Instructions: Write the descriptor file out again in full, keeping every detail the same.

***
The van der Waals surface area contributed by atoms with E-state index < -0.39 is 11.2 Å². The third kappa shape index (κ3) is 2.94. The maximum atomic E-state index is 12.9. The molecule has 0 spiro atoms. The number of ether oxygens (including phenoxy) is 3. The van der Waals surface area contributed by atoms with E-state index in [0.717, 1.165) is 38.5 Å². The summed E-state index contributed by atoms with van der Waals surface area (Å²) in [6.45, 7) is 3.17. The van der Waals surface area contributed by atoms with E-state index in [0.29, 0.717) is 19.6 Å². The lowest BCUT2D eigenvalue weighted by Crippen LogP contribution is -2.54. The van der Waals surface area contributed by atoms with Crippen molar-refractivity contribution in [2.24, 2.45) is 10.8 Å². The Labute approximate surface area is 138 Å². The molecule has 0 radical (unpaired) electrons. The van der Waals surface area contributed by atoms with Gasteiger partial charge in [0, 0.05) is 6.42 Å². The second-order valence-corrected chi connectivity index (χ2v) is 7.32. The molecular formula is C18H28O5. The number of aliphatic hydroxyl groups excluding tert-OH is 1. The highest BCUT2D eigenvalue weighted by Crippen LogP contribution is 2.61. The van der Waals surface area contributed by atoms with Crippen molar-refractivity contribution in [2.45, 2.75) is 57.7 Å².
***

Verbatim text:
The van der Waals surface area contributed by atoms with E-state index < -0.39 is 11.2 Å². The third kappa shape index (κ3) is 2.94. The maximum atomic E-state index is 12.9. The molecule has 0 spiro atoms. The number of ether oxygens (including phenoxy) is 3. The van der Waals surface area contributed by atoms with E-state index in [0.717, 1.165) is 38.5 Å². The summed E-state index contributed by atoms with van der Waals surface area (Å²) in [6.45, 7) is 3.17. The van der Waals surface area contributed by atoms with E-state index in [0.29, 0.717) is 19.6 Å². The lowest BCUT2D eigenvalue weighted by Crippen LogP contribution is -2.54. The van der Waals surface area contributed by atoms with Crippen molar-refractivity contribution in [2.24, 2.45) is 10.8 Å². The Labute approximate surface area is 138 Å². The molecule has 0 radical (unpaired) electrons. The van der Waals surface area contributed by atoms with Gasteiger partial charge in [0, 0.05) is 6.42 Å². The second-order valence-corrected chi connectivity index (χ2v) is 7.32. The molecular formula is C18H28O5. The number of aliphatic hydroxyl groups excluding tert-OH is 1. The highest BCUT2D eigenvalue weighted by Crippen LogP contribution is 2.61. The van der Waals surface area contributed by atoms with Crippen molar-refractivity contribution in [2.45, 2.75) is 57.7 Å².